Many places….


At anchor Pierowall, Westray

Drawing by Anette, her impression of the voyage

After a day wel spent in Kirkwall we had just about seen the main sights. One could stay a week or longer and still have plenty to do. The restless nature of the adventurer dictated otherwise. After breakfast we where of to see the church at Egilsay. It stands at the place where Saint Magnus was slain more than 900 years ago. He shared the earldom with his nephew Haakon. They fell out and Magnus was tricked into a meeting supposedly with out arms. Magnus prayed for the man chosen to kill him. Strike me a hard blow to the head and I will pray for forgiveness for your deed. And so a saint was born. 

The morning fog had lifted when we got back on board for lunch. We lifted the anchor and headed out to the neighboring island Rousay. It has often been referred to as the Egypt of the north. It is littered with ancient burial tombs. Patrick picked us up to go see the most famous one, Midhowe Broch and chambers cairn.  The chambers cairn is over 5000 years old and was excavated in the 1930’s. A big barn was build over to preserve the sight for future generations. Inside a walk bridge was neatly constructed to walk ‘over’ the tomb. Out side one of the 3 Broch’s was still early standing. This round structure provided housing and doubled as defense tower. It could also be seen from far at sea and could be useful as a land mark. At this short stretch of coast there were quite a few sites of intrest. The late 1700 croft houses were build on top of old Viking long houses. The remains were clearly visible! Well impressed we headed out to the pub after dinner. A good friend Callum gave us a lift and over pint we discussed the local live from creel fishing to Angus cross breeds with the other Rousey men.  The Island holds a special place and it was great to be local for an evening!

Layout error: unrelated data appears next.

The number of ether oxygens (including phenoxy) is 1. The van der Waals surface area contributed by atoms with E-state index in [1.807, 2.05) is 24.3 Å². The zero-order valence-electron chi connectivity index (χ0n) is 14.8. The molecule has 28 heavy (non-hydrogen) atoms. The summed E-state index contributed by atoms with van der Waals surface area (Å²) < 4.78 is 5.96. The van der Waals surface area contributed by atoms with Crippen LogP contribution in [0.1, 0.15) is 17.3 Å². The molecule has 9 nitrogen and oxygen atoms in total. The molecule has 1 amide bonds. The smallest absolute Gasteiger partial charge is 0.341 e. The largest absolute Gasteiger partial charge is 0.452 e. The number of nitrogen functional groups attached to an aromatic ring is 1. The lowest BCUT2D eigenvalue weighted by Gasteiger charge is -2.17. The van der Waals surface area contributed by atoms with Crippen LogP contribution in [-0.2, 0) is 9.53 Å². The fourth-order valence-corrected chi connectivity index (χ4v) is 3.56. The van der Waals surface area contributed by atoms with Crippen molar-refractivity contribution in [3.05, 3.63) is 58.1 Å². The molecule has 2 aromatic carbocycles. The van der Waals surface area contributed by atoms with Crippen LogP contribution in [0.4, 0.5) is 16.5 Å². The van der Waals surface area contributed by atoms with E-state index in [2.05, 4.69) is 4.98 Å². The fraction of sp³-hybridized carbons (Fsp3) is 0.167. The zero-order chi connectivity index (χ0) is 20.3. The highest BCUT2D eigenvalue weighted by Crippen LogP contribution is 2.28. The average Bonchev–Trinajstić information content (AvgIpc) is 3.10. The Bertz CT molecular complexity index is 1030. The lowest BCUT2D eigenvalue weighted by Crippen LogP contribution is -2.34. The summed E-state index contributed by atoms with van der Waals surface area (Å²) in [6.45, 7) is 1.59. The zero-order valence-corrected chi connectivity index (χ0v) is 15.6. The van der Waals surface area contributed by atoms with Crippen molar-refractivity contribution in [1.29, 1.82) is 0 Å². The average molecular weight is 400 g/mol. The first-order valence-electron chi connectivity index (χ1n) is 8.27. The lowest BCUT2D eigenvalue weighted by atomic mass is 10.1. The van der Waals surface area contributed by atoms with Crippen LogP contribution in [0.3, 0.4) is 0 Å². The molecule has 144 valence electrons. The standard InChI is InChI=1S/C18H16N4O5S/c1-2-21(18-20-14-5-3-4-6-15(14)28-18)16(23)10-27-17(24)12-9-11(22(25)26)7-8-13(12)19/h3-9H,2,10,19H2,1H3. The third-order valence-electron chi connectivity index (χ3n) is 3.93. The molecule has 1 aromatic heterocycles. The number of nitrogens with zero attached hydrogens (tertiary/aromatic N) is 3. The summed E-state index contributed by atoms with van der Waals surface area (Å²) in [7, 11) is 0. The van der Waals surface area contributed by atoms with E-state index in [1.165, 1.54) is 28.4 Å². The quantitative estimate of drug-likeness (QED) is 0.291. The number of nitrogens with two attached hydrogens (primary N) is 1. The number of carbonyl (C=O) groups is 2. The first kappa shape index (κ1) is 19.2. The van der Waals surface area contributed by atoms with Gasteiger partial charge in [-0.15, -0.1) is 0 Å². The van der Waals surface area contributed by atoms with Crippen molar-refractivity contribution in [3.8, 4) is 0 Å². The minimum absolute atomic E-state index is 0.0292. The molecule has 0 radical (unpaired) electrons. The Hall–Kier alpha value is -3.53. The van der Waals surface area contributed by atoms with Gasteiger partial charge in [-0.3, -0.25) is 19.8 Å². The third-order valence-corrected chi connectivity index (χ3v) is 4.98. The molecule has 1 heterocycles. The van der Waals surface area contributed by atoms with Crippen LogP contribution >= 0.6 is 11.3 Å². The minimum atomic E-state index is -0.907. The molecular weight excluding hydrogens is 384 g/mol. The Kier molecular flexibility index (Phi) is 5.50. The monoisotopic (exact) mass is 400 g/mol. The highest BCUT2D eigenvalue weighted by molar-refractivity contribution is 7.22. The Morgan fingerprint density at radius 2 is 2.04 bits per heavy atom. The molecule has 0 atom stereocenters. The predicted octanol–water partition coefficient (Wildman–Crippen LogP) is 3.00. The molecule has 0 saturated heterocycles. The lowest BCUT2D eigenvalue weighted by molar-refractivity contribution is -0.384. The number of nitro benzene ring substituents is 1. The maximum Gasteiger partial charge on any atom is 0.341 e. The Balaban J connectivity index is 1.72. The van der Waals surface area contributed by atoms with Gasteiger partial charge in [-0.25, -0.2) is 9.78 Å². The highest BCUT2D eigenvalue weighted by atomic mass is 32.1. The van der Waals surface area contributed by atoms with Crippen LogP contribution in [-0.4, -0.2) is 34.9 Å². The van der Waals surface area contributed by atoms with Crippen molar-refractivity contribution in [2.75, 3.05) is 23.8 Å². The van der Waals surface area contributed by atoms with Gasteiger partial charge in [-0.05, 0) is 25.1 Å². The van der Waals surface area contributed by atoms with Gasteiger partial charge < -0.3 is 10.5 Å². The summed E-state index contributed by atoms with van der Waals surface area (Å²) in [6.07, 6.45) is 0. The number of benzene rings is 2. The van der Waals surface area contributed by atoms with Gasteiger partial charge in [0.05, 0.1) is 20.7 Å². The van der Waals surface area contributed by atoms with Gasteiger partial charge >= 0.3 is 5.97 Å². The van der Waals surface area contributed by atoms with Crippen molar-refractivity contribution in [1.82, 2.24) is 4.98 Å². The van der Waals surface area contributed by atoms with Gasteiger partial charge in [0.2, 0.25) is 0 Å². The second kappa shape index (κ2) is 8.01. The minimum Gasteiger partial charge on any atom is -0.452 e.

The morning sun saw us of to Pierowall on Westray we just made it before the strong winds came trough. We canceled the morning walk and are about to set of now. Less rain but more wind but that won’t stop us!

Hartelijke groet

Gijs Sluik

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